November 10, 2000
TO: Subcommittee on Farmland and Open Space \ N.C. Legislative Smart Growth Commission
Kate Dixon, Executive Director, Triangle Land Conservancy
George Howard, President, Restoration Systems, Inc.
RE: Mitigation Banking for Open Space
The Triangle Land Conservancy and Restoration Systems (a private mitigation company) believe that Open Space Mitigation Banks could be a useful tool in efforts to protect Open Space in the Triangle and the state. We urge the Subcommittee on Farmland and Open Space to study mitigation banks as a tool for open space protection, and we recommend that the State enact legislation to give counties and municipalities authority to operate mitigation banks. We have therefore put together the following briefing memo to outline how we think such a program might help local governments in North Carolina protect important open space for their citizens.
What is "Mitigation Banking"?
Mitigation Banking is an innovative approach currently used to off-set losses to wetlands and endangered species. Mitigation banks work by requiring anyone who destroys wetlands or endangered species habitat to create, restore and protect wetlands or habitat elsewhere. Such programs can be extended to mitigate for other types of open space, such as stream buffers, places for people to hike and hunt, and farmland. Mitigation Banking for Open Space would use the same principles as current programs to off-set impacts to our surroundings by protecting large areas with ecological, aesthetic and recreational importance in regional banks.
How would an Open Space Mitigation Bank work?
Developers of raw land would be required by local governments to protect a certain number of acres of "mitigation land" for every acre of land that they develop. Local governments would establish guidelines for the amount, location and nature of land that qualifies for protection. In addition, guarantees would be required to ensure that the land will be permanently protected. Developers may then approach landowners to buy land and donate the required number of acres to the local government or land trust according to the pre-established guidelines. Alternatively, a land trust or private firm (like Restoration Systems) may buy large tracts of land ahead of time and sell mitigation credits for the required number of acres to the developer. Local governments will need to establish a system, either through conservation easements or registration, which ensures that credits are not sold from the same land more than once.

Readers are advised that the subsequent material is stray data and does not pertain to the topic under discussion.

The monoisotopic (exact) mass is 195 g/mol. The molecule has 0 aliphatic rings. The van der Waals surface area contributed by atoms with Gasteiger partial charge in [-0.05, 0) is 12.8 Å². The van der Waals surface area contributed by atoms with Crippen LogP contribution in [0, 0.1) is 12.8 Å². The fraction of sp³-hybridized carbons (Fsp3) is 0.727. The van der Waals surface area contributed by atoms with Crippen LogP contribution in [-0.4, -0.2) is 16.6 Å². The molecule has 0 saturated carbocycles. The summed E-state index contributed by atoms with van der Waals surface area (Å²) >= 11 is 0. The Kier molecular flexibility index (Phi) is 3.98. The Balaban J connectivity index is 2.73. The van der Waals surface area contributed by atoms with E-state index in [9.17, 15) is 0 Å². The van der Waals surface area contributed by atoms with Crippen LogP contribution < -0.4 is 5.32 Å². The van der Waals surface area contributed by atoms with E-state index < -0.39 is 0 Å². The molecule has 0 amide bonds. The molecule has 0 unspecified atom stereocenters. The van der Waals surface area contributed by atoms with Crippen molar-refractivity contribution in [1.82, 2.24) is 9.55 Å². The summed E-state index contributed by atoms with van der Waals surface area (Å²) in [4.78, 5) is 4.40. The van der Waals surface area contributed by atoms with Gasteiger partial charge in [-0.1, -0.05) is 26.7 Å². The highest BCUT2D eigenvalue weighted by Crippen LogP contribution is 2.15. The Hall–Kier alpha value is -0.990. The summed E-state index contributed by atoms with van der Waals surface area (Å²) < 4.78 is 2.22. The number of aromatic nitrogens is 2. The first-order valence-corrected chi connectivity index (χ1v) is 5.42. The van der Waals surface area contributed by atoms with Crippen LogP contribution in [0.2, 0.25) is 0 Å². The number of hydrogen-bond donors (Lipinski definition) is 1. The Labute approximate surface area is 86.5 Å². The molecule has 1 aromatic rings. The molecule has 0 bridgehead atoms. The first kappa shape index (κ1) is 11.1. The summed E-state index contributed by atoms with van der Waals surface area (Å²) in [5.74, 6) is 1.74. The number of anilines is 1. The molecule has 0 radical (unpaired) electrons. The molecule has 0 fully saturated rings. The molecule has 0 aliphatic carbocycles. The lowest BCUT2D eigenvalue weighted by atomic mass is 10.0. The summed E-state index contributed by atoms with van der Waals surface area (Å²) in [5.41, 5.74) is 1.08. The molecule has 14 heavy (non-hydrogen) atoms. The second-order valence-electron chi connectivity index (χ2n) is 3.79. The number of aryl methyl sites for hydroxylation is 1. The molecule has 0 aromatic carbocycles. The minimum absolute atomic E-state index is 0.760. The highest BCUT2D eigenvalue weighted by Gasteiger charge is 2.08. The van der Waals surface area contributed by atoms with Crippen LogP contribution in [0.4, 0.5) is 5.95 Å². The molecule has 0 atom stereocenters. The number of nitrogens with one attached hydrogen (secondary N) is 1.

What are the benefits of this system relative to current methods of conservation?
Mitigation banking is fair because it asks developers to help cover the broader community costs associated with their development, including loss of wildlife habitat, places for people to enjoy the outdoors, and water quality. Mitigation banking creates market incentives to reduce the amount of land impacted by development. The concept behind mitigation banking is easy to understand. Mitigation banking can avoid the not-in-my-backyard fights against increased density or down-zoning which have occurred in communities which try transfer of development rights programs.
What is a county-specific example of how a mitigation bank might work?
We have discussed the concept of mitigation banking with a county commissioner, the planning director, and a prominent developer in Chatham County. All were supportive of the concept. Unlike most counties, Chatham has received statutory authority from the State Legislature to establish mitigation programs. We plan to make a presentation to the Chatham Commissioners about how it might establish a mitigation banking program for open space. Here is an example of how such a program might work: